Centre stage was taken by the SA Army Band of Cape Town in their startling red tunics, with the Army Band of Kroonstad and the Army Band of KwaZulu Natal, both in brown tunics, lining up towards the north. The South African Police Services Band of the Western Cape in their dark blue uniforms, and the visiting Army Band from the Rwandan Defence Force, took their position towards the south. Two electric guitars and a drum kit were set up in the front, as the massed bands launched into some rollicking military music to get the audience into the mood for a thrilling evening’s entertainment.
The South African Army Band of Cape Town is the country’s oldest Regular Force band, having been formed in 1915 as the regimental band of the 1st Battalion, the Cape Corps. The band alternated between part-time and full-time service during the first half of the 20th century, before returning to full-time service once more.
“The band has an extensive repertoire, ranging from orthodox military items to classical, romantic, pop, avant-garde and ‘big band’ music, and also trains bandsmen from surrounding countries. The Director of Music is Major M. Chandler, who has served in the band for many years. His drum-major is Warrant Officer Class 2 A. Van Schalkwyk.” (Program notes)
The popular South African Army Band of Kroonstad was formed on 1 April 1997, and serves a large geographical area in the central interior of the country, although they do also travel northwards and towards the coast, for instance, to participate in the CT Military Tattoo!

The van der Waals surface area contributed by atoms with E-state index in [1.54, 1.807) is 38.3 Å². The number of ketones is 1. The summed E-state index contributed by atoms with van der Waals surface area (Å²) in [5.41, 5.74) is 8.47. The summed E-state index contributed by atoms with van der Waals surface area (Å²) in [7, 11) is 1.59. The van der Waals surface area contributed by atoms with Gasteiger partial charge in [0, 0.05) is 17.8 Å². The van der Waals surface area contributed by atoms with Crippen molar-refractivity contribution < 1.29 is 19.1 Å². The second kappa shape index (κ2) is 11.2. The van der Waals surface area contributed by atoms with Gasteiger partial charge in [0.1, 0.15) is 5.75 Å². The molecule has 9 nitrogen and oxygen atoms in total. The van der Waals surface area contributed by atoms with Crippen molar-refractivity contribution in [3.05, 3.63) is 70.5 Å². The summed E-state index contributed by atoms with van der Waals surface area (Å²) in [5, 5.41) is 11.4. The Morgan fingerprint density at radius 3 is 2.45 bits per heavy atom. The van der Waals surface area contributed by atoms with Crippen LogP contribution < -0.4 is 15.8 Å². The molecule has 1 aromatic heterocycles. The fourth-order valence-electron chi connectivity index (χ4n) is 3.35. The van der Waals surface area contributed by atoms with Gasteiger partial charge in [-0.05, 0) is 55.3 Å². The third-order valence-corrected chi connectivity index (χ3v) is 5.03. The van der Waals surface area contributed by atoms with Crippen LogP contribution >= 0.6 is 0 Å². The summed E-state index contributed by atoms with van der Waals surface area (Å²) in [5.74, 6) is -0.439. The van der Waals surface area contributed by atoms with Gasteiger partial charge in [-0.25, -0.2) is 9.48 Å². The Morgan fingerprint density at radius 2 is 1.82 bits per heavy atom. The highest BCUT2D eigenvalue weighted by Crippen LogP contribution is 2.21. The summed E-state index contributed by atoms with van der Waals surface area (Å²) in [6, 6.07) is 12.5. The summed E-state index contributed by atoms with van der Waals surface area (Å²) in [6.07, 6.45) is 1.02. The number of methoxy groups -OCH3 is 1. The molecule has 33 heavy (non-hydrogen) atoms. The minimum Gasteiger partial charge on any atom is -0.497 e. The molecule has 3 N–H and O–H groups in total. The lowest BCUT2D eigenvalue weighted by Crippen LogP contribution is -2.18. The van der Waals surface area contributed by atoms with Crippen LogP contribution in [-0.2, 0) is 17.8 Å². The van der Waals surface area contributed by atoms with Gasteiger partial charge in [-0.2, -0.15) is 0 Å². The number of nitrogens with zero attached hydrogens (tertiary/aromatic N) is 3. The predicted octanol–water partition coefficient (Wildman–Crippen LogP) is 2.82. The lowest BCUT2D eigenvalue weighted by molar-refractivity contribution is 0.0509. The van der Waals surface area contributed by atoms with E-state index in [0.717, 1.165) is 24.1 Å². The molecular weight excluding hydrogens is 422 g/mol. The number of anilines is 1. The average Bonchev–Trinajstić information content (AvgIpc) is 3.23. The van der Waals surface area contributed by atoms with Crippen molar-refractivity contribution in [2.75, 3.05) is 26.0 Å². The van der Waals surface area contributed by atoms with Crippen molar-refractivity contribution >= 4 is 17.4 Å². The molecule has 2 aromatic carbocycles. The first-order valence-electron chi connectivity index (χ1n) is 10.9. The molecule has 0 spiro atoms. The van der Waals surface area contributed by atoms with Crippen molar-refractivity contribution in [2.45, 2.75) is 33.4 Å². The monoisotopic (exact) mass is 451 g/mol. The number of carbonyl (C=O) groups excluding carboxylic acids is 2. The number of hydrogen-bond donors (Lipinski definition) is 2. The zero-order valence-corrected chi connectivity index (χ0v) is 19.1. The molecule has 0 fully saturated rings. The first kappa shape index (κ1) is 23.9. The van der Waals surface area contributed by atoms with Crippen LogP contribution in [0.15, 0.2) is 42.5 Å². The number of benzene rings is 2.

“The band currently has thirty-seven members and the Director of Music is Major D.H. Fourie. The Assistant Director of Music is Captain A. Mostert and the Bandmaster is Warrant Officer Class 1 C. Steyn.” (Program notes)
The South African Police Services (SAPS) Band of the Western Cape was established on 16 October 1968, more than 40 years ago.
“Police bands represent and market the SAPS as an organization at events where they perform and they use the universal language of music to bring communities closer together and to unify people from different cultural backgrounds. They also ensure that the image of the “dignified blue” is portrayed to the public and that a sense of pride is fostered in being a police member, in order to build morale and camaraderie in the internal environment.” (Program notes)
And suddenly, the roll of drums and the unmistakeable humming of bagpipes, echoing from the Kat archway, signalled the arrival of the massed pipe bands: the Pipes and Drums of Cape Field Artillery Regiment in their Royal Stewart tartans, the Drums and Pipes of the Cape Town Highlanders in their Gordon Regimental tartans, and the Pipes and Drums of 1 Medical Battalion from Durban in their Mackenzie tartans.